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In a victory for Jenner & Block’s video game industry clients, a federal appeals court today affirmed a lower court ruling that bars enforcement of a California law that would have restricted the sale of some video games based on their content. The court found the law to be an unconstitutional violation of the video game makers’ and retailers’ freedom of speech.
Enforcement of the law would have restricted the sale or rental to anyone under the age of 18 of computer and video games that were classified as “violent.” The law would also have required retailers to mark certain video games with a solid white “18” label. In its decision, the U.S. Court of Appeals for the Ninth Circuit stated that the California law was unconstitutional because it did not meet the strict-scrutiny standard for content-based regulation of speech, and the state did not demonstrate a compelling interest in regulating the video game maker’s freedom of speech.
“The evidence presented by the State does not support the Legislature’s purported interest in preventing psychological or neurological harm. Nearly all of the research is based on correlation, not evidence of causation, and most of the studies suffer from significant, admitted flaws in methodology as they relate to the State’s claimed interest,” the court said in its ruling. “Although we do not require the State to demonstrate a ‘scientific certainty,’ the State must come forward with more than it has.”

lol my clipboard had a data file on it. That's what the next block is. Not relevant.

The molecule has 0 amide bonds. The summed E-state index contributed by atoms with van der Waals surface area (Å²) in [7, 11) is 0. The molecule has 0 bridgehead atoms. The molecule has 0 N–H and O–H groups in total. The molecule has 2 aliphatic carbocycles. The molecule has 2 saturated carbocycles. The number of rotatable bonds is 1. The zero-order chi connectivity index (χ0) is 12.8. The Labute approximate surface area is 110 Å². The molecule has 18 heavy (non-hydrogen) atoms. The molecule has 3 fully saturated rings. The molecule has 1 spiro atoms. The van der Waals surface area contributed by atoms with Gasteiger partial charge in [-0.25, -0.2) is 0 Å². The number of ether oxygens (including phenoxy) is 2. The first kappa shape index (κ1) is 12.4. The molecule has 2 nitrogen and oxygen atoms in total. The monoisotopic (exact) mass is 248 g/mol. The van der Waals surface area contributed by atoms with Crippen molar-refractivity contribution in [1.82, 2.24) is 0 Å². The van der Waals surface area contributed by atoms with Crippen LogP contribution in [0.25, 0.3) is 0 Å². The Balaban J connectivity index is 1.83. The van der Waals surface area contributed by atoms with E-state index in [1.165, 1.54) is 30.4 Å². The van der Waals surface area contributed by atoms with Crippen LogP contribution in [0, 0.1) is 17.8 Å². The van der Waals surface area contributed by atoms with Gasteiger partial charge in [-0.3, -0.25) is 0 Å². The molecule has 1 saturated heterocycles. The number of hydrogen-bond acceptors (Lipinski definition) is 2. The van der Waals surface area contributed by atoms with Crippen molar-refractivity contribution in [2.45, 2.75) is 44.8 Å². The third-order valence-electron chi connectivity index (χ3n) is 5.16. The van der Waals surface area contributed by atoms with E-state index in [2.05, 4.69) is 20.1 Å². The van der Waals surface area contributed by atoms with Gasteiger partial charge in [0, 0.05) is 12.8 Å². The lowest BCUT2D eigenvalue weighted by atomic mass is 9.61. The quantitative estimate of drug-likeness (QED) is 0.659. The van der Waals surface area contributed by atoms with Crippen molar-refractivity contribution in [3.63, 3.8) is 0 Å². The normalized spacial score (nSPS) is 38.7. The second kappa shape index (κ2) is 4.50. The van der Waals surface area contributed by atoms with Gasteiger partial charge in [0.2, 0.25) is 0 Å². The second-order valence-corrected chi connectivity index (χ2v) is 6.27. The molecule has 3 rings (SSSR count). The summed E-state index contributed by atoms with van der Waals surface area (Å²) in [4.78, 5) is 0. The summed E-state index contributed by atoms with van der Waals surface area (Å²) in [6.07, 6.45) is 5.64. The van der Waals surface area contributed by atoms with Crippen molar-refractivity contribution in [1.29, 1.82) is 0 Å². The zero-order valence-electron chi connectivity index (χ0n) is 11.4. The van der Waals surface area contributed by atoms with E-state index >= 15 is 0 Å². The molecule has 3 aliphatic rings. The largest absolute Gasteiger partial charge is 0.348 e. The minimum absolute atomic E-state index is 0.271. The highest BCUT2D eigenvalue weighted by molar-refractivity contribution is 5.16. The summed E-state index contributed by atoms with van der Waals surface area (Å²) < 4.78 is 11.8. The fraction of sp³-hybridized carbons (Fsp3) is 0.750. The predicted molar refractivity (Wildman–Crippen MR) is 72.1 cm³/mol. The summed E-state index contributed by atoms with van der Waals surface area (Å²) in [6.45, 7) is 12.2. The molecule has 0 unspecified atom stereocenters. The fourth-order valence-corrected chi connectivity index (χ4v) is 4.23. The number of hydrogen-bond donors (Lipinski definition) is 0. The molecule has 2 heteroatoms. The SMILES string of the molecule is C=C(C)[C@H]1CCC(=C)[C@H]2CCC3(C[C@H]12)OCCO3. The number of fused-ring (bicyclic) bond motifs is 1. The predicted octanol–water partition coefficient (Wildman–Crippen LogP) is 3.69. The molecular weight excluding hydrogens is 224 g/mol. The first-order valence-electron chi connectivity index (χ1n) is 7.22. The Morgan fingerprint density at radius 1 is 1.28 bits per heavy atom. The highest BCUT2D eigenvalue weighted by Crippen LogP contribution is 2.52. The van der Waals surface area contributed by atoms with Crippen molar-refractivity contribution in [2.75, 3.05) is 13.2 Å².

Since 2006, Jenner & Block has successfully challenged similar laws on constitutional grounds in Illinois, Louisiana, Michigan, Minnesota and Oklahoma. The Firm’s team also successfully challenged laws in Washington State and St. Louis in 2003.
Partners Paul M. Smith and Katherine A. Fallow and Associates Matthew Hellman and Duane Pozza challenged the California law on behalf of the Entertainment Merchants Association and the Entertainment Software Association.
Please click here to view the Ninth Circuit's decision.